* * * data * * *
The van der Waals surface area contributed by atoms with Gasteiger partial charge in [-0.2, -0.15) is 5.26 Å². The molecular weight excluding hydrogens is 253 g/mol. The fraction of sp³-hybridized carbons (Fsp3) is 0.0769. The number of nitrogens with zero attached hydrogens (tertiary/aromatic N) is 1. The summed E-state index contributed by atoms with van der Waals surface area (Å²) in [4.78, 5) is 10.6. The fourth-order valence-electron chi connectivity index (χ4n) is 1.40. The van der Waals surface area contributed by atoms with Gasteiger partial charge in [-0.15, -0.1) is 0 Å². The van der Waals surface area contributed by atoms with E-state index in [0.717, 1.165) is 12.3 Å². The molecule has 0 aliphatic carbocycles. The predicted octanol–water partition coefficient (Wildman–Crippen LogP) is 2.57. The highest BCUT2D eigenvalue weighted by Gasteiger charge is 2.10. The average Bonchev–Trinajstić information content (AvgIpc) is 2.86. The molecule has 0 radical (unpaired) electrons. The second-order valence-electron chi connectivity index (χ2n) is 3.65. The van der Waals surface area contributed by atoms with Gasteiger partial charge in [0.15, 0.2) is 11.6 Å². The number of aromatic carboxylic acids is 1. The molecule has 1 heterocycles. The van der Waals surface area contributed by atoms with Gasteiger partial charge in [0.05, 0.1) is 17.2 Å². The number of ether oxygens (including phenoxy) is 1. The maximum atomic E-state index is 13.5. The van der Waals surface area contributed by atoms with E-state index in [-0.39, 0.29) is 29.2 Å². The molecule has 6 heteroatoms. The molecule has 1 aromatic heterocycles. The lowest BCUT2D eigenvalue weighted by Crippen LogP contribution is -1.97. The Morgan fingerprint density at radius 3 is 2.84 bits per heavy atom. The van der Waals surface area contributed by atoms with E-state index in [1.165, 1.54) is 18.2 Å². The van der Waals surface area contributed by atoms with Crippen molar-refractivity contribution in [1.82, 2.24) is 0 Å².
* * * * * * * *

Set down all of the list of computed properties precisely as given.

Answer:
The van der Waals surface area contributed by atoms with Gasteiger partial charge in [-0.2, -0.15) is 5.26 Å². The molecular weight excluding hydrogens is 253 g/mol. The fraction of sp³-hybridized carbons (Fsp3) is 0.0769. The number of nitrogens with zero attached hydrogens (tertiary/aromatic N) is 1. The summed E-state index contributed by atoms with van der Waals surface area (Å²) in [4.78, 5) is 10.6. The fourth-order valence-electron chi connectivity index (χ4n) is 1.40. The van der Waals surface area contributed by atoms with Gasteiger partial charge in [-0.15, -0.1) is 0 Å². The van der Waals surface area contributed by atoms with E-state index in [0.717, 1.165) is 12.3 Å². The molecule has 0 aliphatic carbocycles. The predicted octanol–water partition coefficient (Wildman–Crippen LogP) is 2.57. The highest BCUT2D eigenvalue weighted by Gasteiger charge is 2.10. The average Bonchev–Trinajstić information content (AvgIpc) is 2.86. The molecule has 0 radical (unpaired) electrons. The second-order valence-electron chi connectivity index (χ2n) is 3.65. The van der Waals surface area contributed by atoms with Gasteiger partial charge in [0.15, 0.2) is 11.6 Å². The number of aromatic carboxylic acids is 1. The molecule has 1 heterocycles. The van der Waals surface area contributed by atoms with Gasteiger partial charge in [0.05, 0.1) is 17.2 Å². The number of ether oxygens (including phenoxy) is 1. The maximum atomic E-state index is 13.5. The van der Waals surface area contributed by atoms with E-state index in [-0.39, 0.29) is 29.2 Å². The molecule has 6 heteroatoms. The molecule has 1 aromatic heterocycles. The lowest BCUT2D eigenvalue weighted by Crippen LogP contribution is -1.97. The Morgan fingerprint density at radius 3 is 2.84 bits per heavy atom. The van der Waals surface area contributed by atoms with E-state index in [1.165, 1.54) is 18.2 Å². The van der Waals surface area contributed by atoms with Crippen molar-refractivity contribution in [1.82, 2.24) is 0 Å².